Glide avalanches continue to be a wild card – occurring where smooth rock slabs underlie the snow pack. Release is random, so avoid travel below any glide cracks.


A series of weak storm systems moving across the desert southwest will bring scattered rain and snow showers to northern Utah this afternoon into the night, with a 20% chance of lightning. Skies will be partly to mostly cloudy today, with 10,000’ temperatures in the low to mid 30s and 8000’ temperatures in the upper 40s. This puts the rain/snow line between 9 and 10,000’, though only a trace to 2” of snow is expected. The southerly winds will average 10 to 20 mph, with gusts in the 30 to 35 mph range. Temperatures will be slightly cooler Sunday, with the chance of rain and snow showers more isolated.

general announcements

Remember your information can save lives. If you see anything we should know about, please help us out by submitting snow and avalanche conditions. You can also call us at 801-524-5304, email by clicking HERE, or include #utavy in your tweet or Instagram.

To get help in an emergency (to request a rescue) in the Wasatch, call 911.  Be prepared to give your GPS coordinates or the run name. Dispatchers have a copy of the Wasatch Backcountry Ski map.

Backcountry Emergencies. It outlines your step-by-step method in the event of a winter backcountry incident.

If you trigger an avalanche in the backcountry, but no one is hurt and you do not need assistance, please notify the nearest ski area dispatch to avoid a needless response by rescue teams. Thanks.

EMAIL ADVISORY  If you would like to get the daily advisory by email you will need to subscribe here.​ 

DAWN PATROL Hotline updated daily by 5-530am - 888-999-4019 option 8.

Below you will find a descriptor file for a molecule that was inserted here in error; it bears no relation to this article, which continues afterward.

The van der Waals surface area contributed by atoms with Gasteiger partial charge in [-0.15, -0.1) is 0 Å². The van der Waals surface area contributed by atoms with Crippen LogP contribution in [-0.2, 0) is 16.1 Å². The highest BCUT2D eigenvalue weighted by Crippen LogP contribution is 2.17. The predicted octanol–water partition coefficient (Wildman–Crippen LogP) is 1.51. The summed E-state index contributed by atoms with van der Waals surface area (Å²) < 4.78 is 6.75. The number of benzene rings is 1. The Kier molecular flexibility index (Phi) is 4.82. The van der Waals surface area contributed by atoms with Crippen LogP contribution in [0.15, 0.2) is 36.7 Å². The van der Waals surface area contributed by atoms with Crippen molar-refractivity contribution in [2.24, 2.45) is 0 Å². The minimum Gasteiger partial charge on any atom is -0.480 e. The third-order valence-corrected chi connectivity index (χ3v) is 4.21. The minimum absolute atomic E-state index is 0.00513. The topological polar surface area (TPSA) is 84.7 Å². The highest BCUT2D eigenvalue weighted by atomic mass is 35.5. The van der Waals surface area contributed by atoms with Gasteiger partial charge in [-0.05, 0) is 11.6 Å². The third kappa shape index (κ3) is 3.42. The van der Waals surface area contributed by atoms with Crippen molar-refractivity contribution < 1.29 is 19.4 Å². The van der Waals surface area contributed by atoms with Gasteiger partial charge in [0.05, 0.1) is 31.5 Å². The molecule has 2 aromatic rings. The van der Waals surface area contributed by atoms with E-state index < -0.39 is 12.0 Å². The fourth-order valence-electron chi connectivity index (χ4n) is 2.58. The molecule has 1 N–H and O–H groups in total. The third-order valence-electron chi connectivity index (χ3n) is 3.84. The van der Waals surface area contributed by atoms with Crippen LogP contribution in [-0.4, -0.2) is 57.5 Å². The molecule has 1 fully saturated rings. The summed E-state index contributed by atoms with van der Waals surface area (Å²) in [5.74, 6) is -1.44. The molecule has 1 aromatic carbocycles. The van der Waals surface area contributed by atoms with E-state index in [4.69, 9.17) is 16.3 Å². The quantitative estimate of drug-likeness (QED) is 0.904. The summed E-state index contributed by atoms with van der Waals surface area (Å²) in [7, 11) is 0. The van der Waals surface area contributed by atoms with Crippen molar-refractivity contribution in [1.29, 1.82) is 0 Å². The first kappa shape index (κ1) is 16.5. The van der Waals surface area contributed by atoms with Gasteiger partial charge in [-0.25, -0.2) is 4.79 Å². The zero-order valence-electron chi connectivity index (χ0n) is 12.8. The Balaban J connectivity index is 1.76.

TWITTER Updates for your mobile phone - DETAILS

UDOT canyon closures:  LINK TO UDOT, or on Twitter, follow @UDOTavy, @CanyonAlerts or @AltaCentral

Utah Avalanche Center mobile app - Get your advisory on your iPhone along with great navigation and rescue tools.

Powderbird Helicopter Skiing - Blog/itinerary for the day  

Lost or Found something in the backcountry? - http://nolofo.com/

Ski Utah mobile snow updates

To those skinning uphill at resorts:  it is critical to know the resort policy on uphill travel.  You can see the uphill travel policy for each resort here

Benefit the Utah Avalanche Center when you shop from Backcountry.com or REI:  Click this link for Backcountry.com or this link to REI, shop, and they will donate a percent of your purchase price to the UAC.  Both offer free shipping (with some conditions) so this costs you nothing!

Benefit the Utah Avalanche Center when you buy or sell on ebay - set the Utah Avalanche Center as a favorite non-profit in your ebay account here and click on ebay gives when you buy or sell.  You can choose to have your seller fees donated to the UAC, which doesn't cost you a penny.

This information does not apply to developed ski areas or highways where avalanche control is normally done.  This advisory is from the U.S.D.A. Forest Service, which is solely responsible for its content. This advisory describes general avalanche conditions and local variations always exist.